JOPLIN, Mo. —
There are enough beautiful days here and there to give a girl the gardening itch. Sure, it's safe to plant cool-weather seeds such as beets, greens and carrots or potatoes and onions, but I want more.
There's a way to grow food inside that is so easy. Even someone with a crunchy brown thumb can grow windowsill plants from their kitchen scraps.
There are lots of veggies that you already have in your fridge that can be regrown. It's so amazing. Romaine, celery and cabbage can all be lopped off as normal, but instead of composting the stumps pop them into a bowl of water. In just a couple of days you'll see new growth shooting out of the center. It's easy and fun for you and the kids.
I use a ton of romaine, so I regularly try to fit another romaine stump in the cereal bowl of water. It starts growing within a couple of days. Celery takes a little more time, but will grow celery stalks within a few weeks. Once roots are established on your stumps, go ahead and plant them in soil. Easy homegrown veggies!
Check your pantry for sweet potatoes and onions that have those knobby little growths, indicating that you've had them for too long. No problem! Go ahead and chop them up for cooking, but save the chunks with growths. Put the chunks in water and wait for roots to appear, or just pop them in soil. Garlic is even easier. Just plant a clove in the garden. It will grow a bulb if you cut back the green tops occasionally. All of its energy will be focused on growing a big, beautiful bulb. I particularly love regrowing green onions. Snip off what you want to use, and they'll regrow the green before you know it.
Ginger and pineapple can be regrown as well. A little more time is invested, but you'll be rewarded with a beautiful plant while you wait for the prize. Cut off a hunk of fresh ginger, and plant it in soil with the little buds facing up. It will grow roots, a pretty plant and an entire new rhizome. Pull up the whole thing when you're ready to harvest and start again.
Pineapple is super fun to grow. Twist the top off of a very ripe pineapple and remove the fruit until you have green spikes with little roots. Remove some of the leaves at the bottom, plant them in soil and water regularly until the plant is established. You'll see new growth within a few weeks. Eventually an adorable baby pineapple will appear in the middle. It will take about two years to fully mature, but if you're willing to give it the time, the reward will be so sweet.
Try these recipes using your indoor bounty, and remember that spring is just around the corner.
Celery and parsnip soup
6 tablespoons (3/4 stick) butter
9 cups celery stalks (about 2 bunches), thinly sliced
2 cups parsnips (about 12 ounces), finely chopped and peeled
11/2 cups chopped green onions
1 large garlic clove, chopped
1 thin round fresh ginger, peeled
6 cups homemade chicken stock or canned low-salt broth
Melt butter in heavy large pot over medium heat. Add next five ingredients. Cover; cook 10 minutes. Add 6 cups stock; bring to boil. Reduce heat to medium-low. Simmer uncovered until vegetables are very tender, about 15 minutes.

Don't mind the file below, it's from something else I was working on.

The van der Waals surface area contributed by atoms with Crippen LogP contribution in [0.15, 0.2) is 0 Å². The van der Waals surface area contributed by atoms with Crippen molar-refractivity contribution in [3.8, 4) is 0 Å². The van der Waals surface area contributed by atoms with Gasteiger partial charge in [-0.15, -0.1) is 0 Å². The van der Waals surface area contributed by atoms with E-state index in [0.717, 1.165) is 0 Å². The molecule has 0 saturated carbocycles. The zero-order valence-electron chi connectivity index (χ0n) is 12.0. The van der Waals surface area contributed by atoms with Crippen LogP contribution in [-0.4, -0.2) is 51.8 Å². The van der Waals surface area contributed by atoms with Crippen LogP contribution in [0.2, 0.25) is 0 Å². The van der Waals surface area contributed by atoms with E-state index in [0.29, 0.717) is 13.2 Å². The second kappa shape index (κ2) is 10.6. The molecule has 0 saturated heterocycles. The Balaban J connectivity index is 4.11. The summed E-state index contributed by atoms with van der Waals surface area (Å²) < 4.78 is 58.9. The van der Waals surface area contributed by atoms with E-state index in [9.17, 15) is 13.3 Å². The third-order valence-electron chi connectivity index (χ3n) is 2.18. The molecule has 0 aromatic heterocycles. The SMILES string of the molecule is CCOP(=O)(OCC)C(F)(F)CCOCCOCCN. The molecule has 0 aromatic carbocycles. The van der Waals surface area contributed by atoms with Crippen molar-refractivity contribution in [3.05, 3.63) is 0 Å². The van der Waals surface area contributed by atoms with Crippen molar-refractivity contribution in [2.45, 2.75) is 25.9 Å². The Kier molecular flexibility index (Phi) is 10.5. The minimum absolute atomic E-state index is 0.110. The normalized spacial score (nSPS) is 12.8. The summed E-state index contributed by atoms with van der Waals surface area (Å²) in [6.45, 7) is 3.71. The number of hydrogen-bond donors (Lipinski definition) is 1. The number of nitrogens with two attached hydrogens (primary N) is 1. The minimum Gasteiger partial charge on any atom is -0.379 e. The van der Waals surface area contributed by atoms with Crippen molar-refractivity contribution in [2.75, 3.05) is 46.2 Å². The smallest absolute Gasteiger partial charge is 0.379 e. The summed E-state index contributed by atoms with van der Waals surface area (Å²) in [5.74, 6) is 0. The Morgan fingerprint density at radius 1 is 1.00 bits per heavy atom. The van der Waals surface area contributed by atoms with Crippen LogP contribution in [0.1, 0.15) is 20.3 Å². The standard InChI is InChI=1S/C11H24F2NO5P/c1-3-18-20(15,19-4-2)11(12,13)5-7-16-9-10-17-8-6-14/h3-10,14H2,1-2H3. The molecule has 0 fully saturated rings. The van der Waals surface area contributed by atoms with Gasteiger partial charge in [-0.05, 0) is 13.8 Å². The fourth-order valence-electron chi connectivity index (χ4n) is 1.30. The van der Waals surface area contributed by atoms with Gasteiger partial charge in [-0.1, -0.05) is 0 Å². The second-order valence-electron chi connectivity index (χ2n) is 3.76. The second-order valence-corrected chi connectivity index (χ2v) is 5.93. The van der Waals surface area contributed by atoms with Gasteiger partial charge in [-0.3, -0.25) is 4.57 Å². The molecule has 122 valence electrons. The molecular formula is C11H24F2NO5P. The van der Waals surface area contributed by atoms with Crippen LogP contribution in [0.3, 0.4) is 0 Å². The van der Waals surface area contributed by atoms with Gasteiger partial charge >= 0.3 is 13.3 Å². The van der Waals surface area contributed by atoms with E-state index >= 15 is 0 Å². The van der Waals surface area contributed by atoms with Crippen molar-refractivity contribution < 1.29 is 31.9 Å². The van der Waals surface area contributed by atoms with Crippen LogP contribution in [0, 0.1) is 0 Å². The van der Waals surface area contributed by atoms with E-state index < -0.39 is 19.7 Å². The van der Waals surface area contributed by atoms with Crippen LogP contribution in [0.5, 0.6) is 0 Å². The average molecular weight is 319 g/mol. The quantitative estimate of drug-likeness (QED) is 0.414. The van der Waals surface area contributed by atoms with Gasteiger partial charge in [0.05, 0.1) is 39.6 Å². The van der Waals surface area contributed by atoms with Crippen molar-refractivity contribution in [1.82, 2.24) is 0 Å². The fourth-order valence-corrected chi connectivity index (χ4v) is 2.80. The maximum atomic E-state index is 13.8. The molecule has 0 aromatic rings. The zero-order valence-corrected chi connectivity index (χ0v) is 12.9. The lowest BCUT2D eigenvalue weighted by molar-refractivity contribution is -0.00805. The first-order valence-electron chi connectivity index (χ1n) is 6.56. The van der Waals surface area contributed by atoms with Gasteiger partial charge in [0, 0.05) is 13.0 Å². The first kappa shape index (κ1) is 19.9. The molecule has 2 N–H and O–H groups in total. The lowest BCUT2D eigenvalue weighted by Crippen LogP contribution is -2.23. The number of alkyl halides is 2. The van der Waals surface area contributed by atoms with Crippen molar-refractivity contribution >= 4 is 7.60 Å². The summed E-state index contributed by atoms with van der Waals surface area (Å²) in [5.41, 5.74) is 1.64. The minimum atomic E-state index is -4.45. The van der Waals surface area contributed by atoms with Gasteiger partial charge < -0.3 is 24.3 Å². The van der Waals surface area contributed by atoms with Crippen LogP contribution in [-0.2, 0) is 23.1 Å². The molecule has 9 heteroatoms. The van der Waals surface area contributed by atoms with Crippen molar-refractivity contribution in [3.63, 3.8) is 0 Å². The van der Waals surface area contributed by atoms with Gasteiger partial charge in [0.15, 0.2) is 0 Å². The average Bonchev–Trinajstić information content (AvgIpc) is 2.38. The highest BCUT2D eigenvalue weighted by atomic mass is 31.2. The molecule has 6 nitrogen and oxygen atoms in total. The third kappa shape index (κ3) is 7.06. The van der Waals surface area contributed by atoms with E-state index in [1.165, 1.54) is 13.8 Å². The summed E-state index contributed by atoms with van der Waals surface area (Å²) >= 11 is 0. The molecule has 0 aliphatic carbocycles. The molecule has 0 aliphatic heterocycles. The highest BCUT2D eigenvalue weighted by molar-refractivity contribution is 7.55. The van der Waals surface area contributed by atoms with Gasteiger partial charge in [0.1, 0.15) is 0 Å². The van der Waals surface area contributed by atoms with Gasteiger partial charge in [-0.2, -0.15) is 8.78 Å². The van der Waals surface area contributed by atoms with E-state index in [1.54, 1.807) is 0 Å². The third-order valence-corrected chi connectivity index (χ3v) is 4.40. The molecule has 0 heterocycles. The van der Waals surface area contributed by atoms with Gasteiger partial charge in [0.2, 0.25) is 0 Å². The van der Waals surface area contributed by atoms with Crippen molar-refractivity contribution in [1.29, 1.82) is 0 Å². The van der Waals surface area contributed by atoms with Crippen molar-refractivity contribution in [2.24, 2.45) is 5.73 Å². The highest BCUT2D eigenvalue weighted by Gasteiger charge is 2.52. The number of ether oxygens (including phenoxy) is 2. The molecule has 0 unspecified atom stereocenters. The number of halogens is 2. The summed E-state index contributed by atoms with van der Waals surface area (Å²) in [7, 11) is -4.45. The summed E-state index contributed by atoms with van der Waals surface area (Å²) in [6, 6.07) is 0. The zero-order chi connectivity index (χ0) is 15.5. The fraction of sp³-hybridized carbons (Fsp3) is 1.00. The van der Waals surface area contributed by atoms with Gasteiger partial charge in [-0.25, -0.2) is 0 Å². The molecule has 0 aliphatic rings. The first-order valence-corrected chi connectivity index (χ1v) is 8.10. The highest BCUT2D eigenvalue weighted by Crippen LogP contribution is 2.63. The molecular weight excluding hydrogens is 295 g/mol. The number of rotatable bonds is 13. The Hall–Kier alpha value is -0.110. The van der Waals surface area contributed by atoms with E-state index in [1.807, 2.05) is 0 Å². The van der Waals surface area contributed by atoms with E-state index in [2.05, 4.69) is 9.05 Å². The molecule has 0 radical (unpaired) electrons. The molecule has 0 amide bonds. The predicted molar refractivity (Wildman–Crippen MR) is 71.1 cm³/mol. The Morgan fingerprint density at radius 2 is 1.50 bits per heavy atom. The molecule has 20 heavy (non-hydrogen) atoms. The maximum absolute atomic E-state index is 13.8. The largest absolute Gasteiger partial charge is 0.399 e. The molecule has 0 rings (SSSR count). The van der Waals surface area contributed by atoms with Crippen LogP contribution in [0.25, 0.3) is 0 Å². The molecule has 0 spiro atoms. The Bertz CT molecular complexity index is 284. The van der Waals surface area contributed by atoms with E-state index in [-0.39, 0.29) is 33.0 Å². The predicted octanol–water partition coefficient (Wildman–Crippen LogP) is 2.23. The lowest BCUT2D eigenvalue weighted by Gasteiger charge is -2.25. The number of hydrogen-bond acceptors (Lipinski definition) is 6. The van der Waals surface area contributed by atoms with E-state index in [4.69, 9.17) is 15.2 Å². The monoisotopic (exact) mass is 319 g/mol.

Working in batches, puree soup in blender until very smooth, adding celery leaves to each batch. Return to pot. Thin with more broth if desired. Season with salt and pepper.
Adapted from epicurious.com
1 head romaine lettuce, chopped
4 whole ripe tomatoes, chopped into bite-size pieces
1 large cucumber, chopped
1/2 whole red onion, sliced very thin
30 whole-pitted Kalamata olives, cut in half lengthwise
6 ounces crumbled feta cheese
Fresh parsley, roughly chopped
1/4 cup olive oil
2 tablespoons red wine vinegar
1 clove garlic, minced
6 whole Kalamata olives (extra), chopped fine
1/4 teaspoon salt
Freshly ground black pepper
1 whole lemon, for squeezing
Add chopped lettuce, tomato wedges, cucumber chunks, onion slices, halved Kalamata olives, half the feta and the parsley to a large bowl.
Combine olive oil, vinegar, garlic, salt, pepper and chopped olives in a bowl. Whisk together until combined. Taste and adjust seasonings. Add a little sweetener of your choice if needed.
Pour dressing over salad ingredients, then add salt and pepper. Toss with tongs or clean hands. Just before serving, top with additional feta and squeeze a little lemon juice over the top.
Adapted from thepioneerwoman.com
Ginger pineapple fried rice
2 cups uncooked brown basmati rice or whole-grain of your choice
3 tablespoons grape seed, canola, peanut oil or other high smoke-point oil
3 tablespoons finely minced fresh peeled ginger
5 scallions (white and pale green parts separated from greens), finely chopped
1/2 teaspoon kosher salt
3/4 cup diced fresh pineapple
1 teaspoon sesame oil
Rinse rice in several changes of cold water in a large bowl until water runs clear. Drain in a colander. Place rice in a 4-quart heavy saucepan, then add water (amount according to the instructions on the package) and bring to a boil. Reduce heat to low and cook, covered, again according to the package instructions, usually 15-20 minutes. Remove from heat and let stand, covered and undisturbed, 5 minutes. Fluff rice with a fork and let cool to almost room temperature. Chill, covered with plastic wrap, at least 4 hours.
Heat a large skillet over medium-high heat. Add 1 tablespoon of the oil to coat the bottom of the pan. When oil just begins to smoke, stir fry ginger, white and pale green parts of scallions, and salt until fragrant, about 1 minute.
Add the remaining 2 tablespoons of oil to the pan. Crumble rice into the pan and stir fry until lightly browned, 10 to 12 minutes. Remove from heat, then add scallion greens, pineapple and sesame oil, tossing to combine. Season with salt.
Adapted from simplyrecipes.com
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